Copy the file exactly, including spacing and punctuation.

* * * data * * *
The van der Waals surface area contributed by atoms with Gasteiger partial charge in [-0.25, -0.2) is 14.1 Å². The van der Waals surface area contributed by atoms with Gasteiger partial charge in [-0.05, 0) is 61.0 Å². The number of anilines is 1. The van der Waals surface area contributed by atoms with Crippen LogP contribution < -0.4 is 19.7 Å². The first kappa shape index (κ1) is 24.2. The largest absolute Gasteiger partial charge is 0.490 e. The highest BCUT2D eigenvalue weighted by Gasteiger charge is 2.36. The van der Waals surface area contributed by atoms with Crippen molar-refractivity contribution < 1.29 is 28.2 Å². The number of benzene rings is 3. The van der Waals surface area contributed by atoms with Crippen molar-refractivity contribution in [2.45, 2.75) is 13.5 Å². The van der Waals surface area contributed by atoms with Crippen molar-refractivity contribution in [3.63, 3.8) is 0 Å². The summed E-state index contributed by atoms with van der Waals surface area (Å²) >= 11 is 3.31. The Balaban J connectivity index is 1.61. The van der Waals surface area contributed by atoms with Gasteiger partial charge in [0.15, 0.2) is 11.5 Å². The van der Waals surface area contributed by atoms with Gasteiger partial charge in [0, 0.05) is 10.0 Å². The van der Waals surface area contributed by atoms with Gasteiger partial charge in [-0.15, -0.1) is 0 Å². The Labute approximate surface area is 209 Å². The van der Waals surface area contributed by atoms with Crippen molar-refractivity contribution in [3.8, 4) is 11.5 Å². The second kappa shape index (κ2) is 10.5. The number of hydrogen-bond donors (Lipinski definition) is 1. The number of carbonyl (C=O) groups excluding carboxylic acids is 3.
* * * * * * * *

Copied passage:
The van der Waals surface area contributed by atoms with Gasteiger partial charge in [-0.25, -0.2) is 14.1 Å². The van der Waals surface area contributed by atoms with Gasteiger partial charge in [-0.05, 0) is 61.0 Å². The number of anilines is 1. The van der Waals surface area contributed by atoms with Crippen LogP contribution < -0.4 is 19.7 Å². The first kappa shape index (κ1) is 24.2. The largest absolute Gasteiger partial charge is 0.490 e. The highest BCUT2D eigenvalue weighted by Gasteiger charge is 2.36. The van der Waals surface area contributed by atoms with Crippen molar-refractivity contribution < 1.29 is 28.2 Å². The number of benzene rings is 3. The van der Waals surface area contributed by atoms with Crippen molar-refractivity contribution in [2.45, 2.75) is 13.5 Å². The van der Waals surface area contributed by atoms with Crippen molar-refractivity contribution in [3.63, 3.8) is 0 Å². The summed E-state index contributed by atoms with van der Waals surface area (Å²) >= 11 is 3.31. The Balaban J connectivity index is 1.61. The van der Waals surface area contributed by atoms with Gasteiger partial charge in [0.15, 0.2) is 11.5 Å². The van der Waals surface area contributed by atoms with Gasteiger partial charge in [0, 0.05) is 10.0 Å². The van der Waals surface area contributed by atoms with Gasteiger partial charge in [-0.15, -0.1) is 0 Å². The Labute approximate surface area is 209 Å². The van der Waals surface area contributed by atoms with Crippen molar-refractivity contribution in [3.8, 4) is 11.5 Å². The second kappa shape index (κ2) is 10.5. The number of hydrogen-bond donors (Lipinski definition) is 1. The number of carbonyl (C=O) groups excluding carboxylic acids is 3.